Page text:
Unlike their brethren in other sports, NFL coaches have a week in most cases to prepare for one game.
It’s amazing, then, how many questionable coaching decisions are made week-in and week-out in the NFL.
Week 5 was no different.
Ron Rivera aiding Buccaneers’ winning drive by calling timeout
The Panthers’ chances of repeating as NFC champions look remote.
Ron Rivera’s chances of repeating as Coach of the Year look even more remote after Monday night’s 17-14 home loss to the Buccaneers dropped the Panthers to 1-4.
Ron Rivera’s now 18-19-1 in games decided by a touchdown or less.
— Darin Gantt (@daringantt) October 11, 2016
Panthers kicker Graham Gano missed a 43-yard field goal in the game, but Buccaneers’ kicker Roberto Aguayo missed two of his four attempts, including an extra-point distance miss from 33 yards. So from a kicking standpoint the Panthers would have had an advantage if the game went into overtime.
But Rivera tried a little too hard to win the game in regulation, calling a timeout after Jacquizz Rodgers gained six yards to make it third-and-4 at the Tampa Bay 34 with 1:09 left. This allowed the Bucs to regroup and keep their one remaining timeout in their pocket.
Jameis Winston completed his next three passes for 29 yards. Rodgers then picked up seven more yards and drew a facemask penalty to put Tampa Bay comfortably in field goal range, even for Aguayo.
Had the Buccaneers been forced to use their last timeout at some point, they wouldn’t have had the luxury of moving the ball to the right hash for Aguayo and working the clock down to three seconds to set up Aguayo’s game-winning 38-yard field goal.
Had the clock kept running on third-and-4 at the Tampa Bay 34, the Buccaneers (2-3) might not have been able to move close enough for the unreliable Aguayo to make the kick.
The Panthers’ six-game winning streak against the Buccaneers came to an end, and unlike two years ago a losing record won’t be good enough to win the NFC South this year.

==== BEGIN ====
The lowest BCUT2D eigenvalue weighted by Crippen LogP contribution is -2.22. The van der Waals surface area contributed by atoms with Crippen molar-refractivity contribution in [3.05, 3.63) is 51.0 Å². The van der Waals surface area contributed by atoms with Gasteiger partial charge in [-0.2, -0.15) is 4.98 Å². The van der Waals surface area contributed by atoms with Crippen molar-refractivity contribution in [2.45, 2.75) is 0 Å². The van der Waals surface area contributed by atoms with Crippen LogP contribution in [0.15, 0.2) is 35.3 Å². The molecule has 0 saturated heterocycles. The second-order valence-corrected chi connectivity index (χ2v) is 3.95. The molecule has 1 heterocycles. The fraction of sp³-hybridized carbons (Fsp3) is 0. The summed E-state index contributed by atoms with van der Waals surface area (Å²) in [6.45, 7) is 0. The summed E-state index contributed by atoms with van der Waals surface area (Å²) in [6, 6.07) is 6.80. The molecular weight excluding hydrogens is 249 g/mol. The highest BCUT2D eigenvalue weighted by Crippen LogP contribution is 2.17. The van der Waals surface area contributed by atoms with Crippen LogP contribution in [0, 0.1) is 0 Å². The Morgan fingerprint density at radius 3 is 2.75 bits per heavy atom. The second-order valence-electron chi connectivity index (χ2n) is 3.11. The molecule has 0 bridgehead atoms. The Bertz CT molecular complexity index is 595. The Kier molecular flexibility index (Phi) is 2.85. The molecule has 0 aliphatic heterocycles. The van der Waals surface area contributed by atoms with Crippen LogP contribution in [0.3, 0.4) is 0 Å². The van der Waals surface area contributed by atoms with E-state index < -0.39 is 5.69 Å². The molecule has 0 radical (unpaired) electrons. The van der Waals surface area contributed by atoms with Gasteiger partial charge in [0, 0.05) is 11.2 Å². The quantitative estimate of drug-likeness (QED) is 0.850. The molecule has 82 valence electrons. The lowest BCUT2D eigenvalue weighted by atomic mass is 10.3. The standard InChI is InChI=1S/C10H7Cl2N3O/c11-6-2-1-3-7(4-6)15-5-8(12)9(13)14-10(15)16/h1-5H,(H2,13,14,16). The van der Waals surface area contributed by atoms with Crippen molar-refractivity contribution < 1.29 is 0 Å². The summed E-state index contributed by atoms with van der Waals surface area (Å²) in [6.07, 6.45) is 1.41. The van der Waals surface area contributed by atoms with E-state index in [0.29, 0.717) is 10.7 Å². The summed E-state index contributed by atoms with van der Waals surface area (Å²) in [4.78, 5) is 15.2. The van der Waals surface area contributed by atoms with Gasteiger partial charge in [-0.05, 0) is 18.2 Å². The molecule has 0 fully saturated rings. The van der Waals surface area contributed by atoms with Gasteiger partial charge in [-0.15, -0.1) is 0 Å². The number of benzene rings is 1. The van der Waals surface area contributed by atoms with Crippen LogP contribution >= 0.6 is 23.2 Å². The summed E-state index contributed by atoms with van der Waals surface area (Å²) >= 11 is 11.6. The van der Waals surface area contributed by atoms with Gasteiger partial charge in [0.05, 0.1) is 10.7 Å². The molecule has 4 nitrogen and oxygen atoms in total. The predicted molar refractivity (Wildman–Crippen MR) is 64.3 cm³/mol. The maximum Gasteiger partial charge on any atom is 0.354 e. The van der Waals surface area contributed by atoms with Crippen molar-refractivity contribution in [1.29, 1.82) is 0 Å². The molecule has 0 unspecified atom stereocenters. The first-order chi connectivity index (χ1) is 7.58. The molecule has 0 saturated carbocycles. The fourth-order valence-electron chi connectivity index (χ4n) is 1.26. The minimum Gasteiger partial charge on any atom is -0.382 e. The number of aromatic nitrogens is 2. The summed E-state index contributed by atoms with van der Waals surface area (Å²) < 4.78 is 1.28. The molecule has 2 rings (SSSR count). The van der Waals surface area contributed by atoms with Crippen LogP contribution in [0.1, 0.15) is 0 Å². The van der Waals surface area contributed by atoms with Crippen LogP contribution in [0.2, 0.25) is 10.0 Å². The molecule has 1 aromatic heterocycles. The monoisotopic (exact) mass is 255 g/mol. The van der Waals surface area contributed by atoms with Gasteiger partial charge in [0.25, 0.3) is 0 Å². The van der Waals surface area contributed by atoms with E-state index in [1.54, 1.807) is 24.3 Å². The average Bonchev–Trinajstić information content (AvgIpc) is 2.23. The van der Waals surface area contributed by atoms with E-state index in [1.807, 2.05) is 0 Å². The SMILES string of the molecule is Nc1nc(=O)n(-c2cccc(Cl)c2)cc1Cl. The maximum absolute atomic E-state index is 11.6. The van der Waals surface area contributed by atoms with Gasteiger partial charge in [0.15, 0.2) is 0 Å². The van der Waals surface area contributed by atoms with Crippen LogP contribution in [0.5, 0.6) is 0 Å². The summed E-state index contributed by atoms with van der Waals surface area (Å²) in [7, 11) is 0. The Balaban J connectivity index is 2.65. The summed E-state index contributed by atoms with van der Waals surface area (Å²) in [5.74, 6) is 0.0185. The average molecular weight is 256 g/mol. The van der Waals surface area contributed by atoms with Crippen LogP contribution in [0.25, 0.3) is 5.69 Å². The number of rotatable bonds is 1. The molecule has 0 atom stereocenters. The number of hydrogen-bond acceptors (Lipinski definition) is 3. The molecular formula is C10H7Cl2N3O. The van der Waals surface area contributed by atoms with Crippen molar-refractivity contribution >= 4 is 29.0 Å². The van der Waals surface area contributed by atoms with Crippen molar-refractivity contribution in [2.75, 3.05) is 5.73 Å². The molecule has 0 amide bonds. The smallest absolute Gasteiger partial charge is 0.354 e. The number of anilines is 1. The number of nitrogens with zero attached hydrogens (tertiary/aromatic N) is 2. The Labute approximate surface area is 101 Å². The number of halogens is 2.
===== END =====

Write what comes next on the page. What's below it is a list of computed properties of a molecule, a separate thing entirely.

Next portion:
Giants calling timeout instead of challenging completion
There was a time when the Giants were 2-0 this season, but that seems so long ago that they might as well have been playing at the Meadowlands.
The Giants (2-3) lost their third straight Sunday night, 23-16 at Green Bay. They narrowed their deficit to 23-16 on Eli Manning’s 4-yard touchdown pass to Sterling Shepard with 2:54 left and still had two timeouts.
Ben McAdoo used the first of those timeouts after the Packers lost three yards. Then with 2:30 left, James Starks nearly coughed up an Aaron Rodgers pass. Starks dropped the ball and there was a scrum for possession. The Packers kept the ball for a gain of three yards, and McAdoo burned the Giants’ last timeout.
He should have challenged the play.
If the play was ruled an incomplete pass instead of a completion, the Packers would have had a third-and-13 instead of a third-and-10 and the Giants would have kept their timeout. Those three yards made a difference because Rodgers completed a 13-yard pass to Randall Cobb for first down on the next play and the Packers (3-1) only had to kneel down three times after the two-minute warning to close out the game.
The Giants would have lost their timeout if the challenge was unsuccessful, but at least by challenging they’d have had a chance to keep it.
It might seem like a rookie coaching mistake by McAdoo, but a lot of veteran coaches have made the same type of mistake.
Rams faking a punt at their own 23